In the figure of Lennie, who has severe learning difficulties, Crooks senses a rare opportunity to taunt the white man and get away with it. Segregated from the rest of the ranch-hands and shut away in a crummy little shack, Crooks is the victim of racial oppression, yet he never gets the opportunity to hit back.
Until now, that it is. He taunts Lennie over his dependence on George and throws out a string of hypothetical questions at him, all of which revolve around something bad happening to George. If George didn't come back to take care of Lennie, got injured, or even died, then where would Lennie be?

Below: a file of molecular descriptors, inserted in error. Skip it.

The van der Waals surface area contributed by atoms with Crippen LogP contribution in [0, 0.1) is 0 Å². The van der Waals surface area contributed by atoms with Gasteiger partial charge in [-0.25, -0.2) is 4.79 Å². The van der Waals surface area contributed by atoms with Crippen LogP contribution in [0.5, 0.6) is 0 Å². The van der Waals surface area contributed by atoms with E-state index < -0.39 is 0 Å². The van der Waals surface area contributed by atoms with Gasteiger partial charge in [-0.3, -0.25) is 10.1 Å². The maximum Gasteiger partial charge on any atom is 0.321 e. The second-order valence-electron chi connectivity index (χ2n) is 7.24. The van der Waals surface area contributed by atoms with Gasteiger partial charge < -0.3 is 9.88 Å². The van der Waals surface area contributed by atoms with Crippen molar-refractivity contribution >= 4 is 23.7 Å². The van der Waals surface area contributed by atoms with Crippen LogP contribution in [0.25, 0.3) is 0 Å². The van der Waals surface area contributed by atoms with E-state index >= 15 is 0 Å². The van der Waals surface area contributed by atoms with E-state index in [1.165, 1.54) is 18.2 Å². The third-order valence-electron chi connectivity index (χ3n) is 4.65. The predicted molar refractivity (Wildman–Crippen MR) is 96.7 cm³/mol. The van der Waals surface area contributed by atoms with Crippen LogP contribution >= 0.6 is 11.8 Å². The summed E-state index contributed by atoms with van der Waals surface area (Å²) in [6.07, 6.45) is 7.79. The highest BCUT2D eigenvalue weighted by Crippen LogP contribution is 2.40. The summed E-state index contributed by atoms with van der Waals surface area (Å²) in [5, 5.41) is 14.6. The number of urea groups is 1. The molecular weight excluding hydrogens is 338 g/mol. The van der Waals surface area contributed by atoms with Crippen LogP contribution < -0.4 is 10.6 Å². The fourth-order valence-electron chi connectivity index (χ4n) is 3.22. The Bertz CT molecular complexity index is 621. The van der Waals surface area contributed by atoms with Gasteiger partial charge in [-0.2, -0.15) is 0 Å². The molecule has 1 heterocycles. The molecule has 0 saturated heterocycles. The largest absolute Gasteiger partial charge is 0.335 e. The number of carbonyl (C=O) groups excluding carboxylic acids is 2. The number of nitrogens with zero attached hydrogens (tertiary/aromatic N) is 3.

Lennie is upset at Crooks' taunts because he thinks that something bad really has happened to George. Realizing that the fun's over and that Lennie might just be about to do something crazy, Crooks tries to calm the big fella down. He tells Lennie that George is fine. Lennie is suitably pacified, and the brief moment of danger passes.
Yet Crooks is satisfied that he's given a valuable lesson to Lennie: now he knows what it's like to be alone, to have no one to care about you. This is how Crooks feels all day every day.